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What is the Core of Adventist Identity?

Submitted by 9 Comments

The Adventist News Network quotes Dr. Paul Peterson (Link No Longer Available) as saying, “We preach a message that is distinct, but if it is not relevant it will not be perceived as part of my personal identity, which means when I am faced with a crisis it won’t help me…”? At a Bible Conference that explored Adventist Identity.

Later, Peterson?emphasizes that while the truth does not change, the environment changes and thus we need to explore what this unchageable truth means in this changing culture.

Dr. Niels-Eric Andreasen, president of Andrews University, presents the following definition of an Adventist as “a Christian who waits for Jesus to come”

Such a definition seems to be too simple to be of any value, but the struggle to come up with a simple definition of what it means to be an Adventist in todays world would help the Preacher immensely as the preacher seeks to make the Gospel as understood by Adventists relevant.

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9 Comments »

  • Josue says:

    Very interesting point, Sherman.

    My question is: do we need a global Adventist identity? Maybe it is the preacher’s call to figure out his/her level of identification with the gospel, more than waiting for an official Adventist definition.

    IMHO, a continuous emphasis on the Adventist church role as the remanent church in the last days causes to focus the denomination on itself, trying to keep faithful to the pioneers’ modus operandi. This may have slowed down our denomination’s relevancy in this changing world.

    I applaud Dr. Adreasen approuch: it’s short, simple, to the point and with great ramifications. A Christian that is waiting for Jesus to come cannot hide his excitement! At the same time, it is becoming more and more difficult to be a faithful disciple nowadays, so our Christian journey in this “almost there but not yet” struggle is relevant to a postmodern society. They need to see our day by day experience with Jesus before they decide to “sign up.”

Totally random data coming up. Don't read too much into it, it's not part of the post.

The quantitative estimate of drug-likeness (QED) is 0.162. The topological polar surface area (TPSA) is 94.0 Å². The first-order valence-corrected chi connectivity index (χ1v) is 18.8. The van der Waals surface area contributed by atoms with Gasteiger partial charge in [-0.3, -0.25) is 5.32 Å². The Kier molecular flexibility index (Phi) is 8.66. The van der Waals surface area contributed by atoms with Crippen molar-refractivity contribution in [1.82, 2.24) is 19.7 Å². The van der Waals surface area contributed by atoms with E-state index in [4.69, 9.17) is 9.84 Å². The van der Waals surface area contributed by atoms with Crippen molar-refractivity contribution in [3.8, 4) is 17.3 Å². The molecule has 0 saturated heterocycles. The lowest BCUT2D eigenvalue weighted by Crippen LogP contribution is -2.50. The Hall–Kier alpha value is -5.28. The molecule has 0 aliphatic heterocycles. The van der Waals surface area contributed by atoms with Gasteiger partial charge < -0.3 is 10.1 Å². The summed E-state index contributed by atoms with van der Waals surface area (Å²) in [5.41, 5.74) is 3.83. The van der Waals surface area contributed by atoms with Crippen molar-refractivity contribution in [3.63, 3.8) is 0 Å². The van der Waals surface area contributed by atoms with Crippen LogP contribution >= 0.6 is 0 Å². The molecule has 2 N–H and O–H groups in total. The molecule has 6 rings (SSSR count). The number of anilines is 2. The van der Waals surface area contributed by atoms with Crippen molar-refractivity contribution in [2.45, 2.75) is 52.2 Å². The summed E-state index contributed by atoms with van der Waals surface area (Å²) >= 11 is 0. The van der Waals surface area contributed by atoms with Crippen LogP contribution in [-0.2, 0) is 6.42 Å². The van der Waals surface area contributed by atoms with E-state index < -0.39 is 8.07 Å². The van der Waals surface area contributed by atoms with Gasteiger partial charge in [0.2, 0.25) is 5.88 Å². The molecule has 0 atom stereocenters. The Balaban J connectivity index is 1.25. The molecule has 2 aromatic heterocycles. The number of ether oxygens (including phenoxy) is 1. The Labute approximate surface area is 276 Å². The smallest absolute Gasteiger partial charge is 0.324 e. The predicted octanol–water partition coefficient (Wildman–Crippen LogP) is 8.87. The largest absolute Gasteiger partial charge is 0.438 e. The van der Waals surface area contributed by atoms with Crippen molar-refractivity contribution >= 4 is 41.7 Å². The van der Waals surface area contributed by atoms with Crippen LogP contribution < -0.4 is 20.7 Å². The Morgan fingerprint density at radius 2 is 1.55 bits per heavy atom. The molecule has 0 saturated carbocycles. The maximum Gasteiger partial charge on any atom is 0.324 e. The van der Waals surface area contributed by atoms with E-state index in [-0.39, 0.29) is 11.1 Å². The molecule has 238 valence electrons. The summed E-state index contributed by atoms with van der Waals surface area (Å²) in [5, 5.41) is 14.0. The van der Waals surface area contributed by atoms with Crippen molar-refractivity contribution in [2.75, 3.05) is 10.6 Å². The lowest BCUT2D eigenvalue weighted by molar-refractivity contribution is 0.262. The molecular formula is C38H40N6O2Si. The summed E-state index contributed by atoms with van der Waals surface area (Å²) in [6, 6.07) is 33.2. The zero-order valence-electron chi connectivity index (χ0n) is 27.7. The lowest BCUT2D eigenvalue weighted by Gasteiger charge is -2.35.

What do you think?

  • Lasse Bech says:

    One good thing about Andreasens definition is that it is inclusive. It invites other Christians to be open to the input we might have about the return of Jesus.

  • admin says:

    The postmodern in me wonders if one can create a comprehensive definition…I wonder if we either will end up with a generic essential that says close to nothing or a more specific essential that leaves out more than we want to leave out…

    I just wonder how valuable such a generic statement truly is….Is this really an identity that says anything? But I do believe that the struggle for such a comprehensive and yet simple definition can be helpful to a preacher…

  • It seems to me that “waits” is to passive a word. Perhaps “prepares” would be better. Other than that I like the definition.

    I agree, Sherman, that such inclusive definitions can verge on meaninglesness. I see it more as a starting point from which to define what Adventist means in my context.

    In the culture where I minister, it is not uncomon for a man to spend 100 to 300 straight work days in a bush camp. So in my culture I would define and Adventist as someone who Waits for Jesus to come and takes a weekly Sabbath.

  • UrbanGriot says:

    Well, when we look at being Christians..our only identity is within the context of what the Bible says.

    Once we look at things like “Adventism”, “Republicanism”, “The Boy Scouts”, etc….identity is a collaborative effort between the thought leaders, historians, special interest group leaders, and laypeople of that particular group.

    Within the context of Adventism as a socio-religous group, a corporate religious organization, a business engaged in the practice of spreading religion – having an identity particular to that group is perfectly acceptable, and recommended – even if just for the purposes of enhancing the feeling of “belongingness” to it’s adherents.

  • John McLarty says:

    Seventh-day Adventists are Christians formed by the practice of Sabbath and the promise of judgment. Sabbath offers strong assurance of our present place in God’s heart. The message of judgment is a powerful caution against participating in oppression or other evil and gives hope of rescue for the oppressed.

  • Julius says:

    I really appreciate your point that a global definition may not work anymore. Yet the question remains as to what it is that definitionally or descriptionally ties worldwide Adventism together. I wonder if what a rabbi told me about Judaism might end up being the pithy description of Adventism: Deed over Creed. It’s what we do together, rather than the specifics of beliefs, that ties us together. I’m not sure if that’s really the direction, but it’s another way of looking at it. I talked about this question in my recent post on my blog. I’d appreciate your feedback/criticism.

  • John Martin says:

    I think brother Peterson is missing something on this Adventist identity thing. When people see us, hear us, or speak to us they need to know what we have been with God. If there wasn’t a heaven to wait for would we still have an identity? A true Adventist would still imitate his Savior in every part of life. So maybe instead of being a “a Christian who waits for Jesus to come” we should be a Christian who is like Jesus.

  • admin says:

    Interestingly enough the idea that an adventist is one who is like Jesus, as you define, makes it almost indistinguishable between Adventists and other Christians. That may be all right with you, but at least the author’s definition attempts to come to terms with the origin of our movement.

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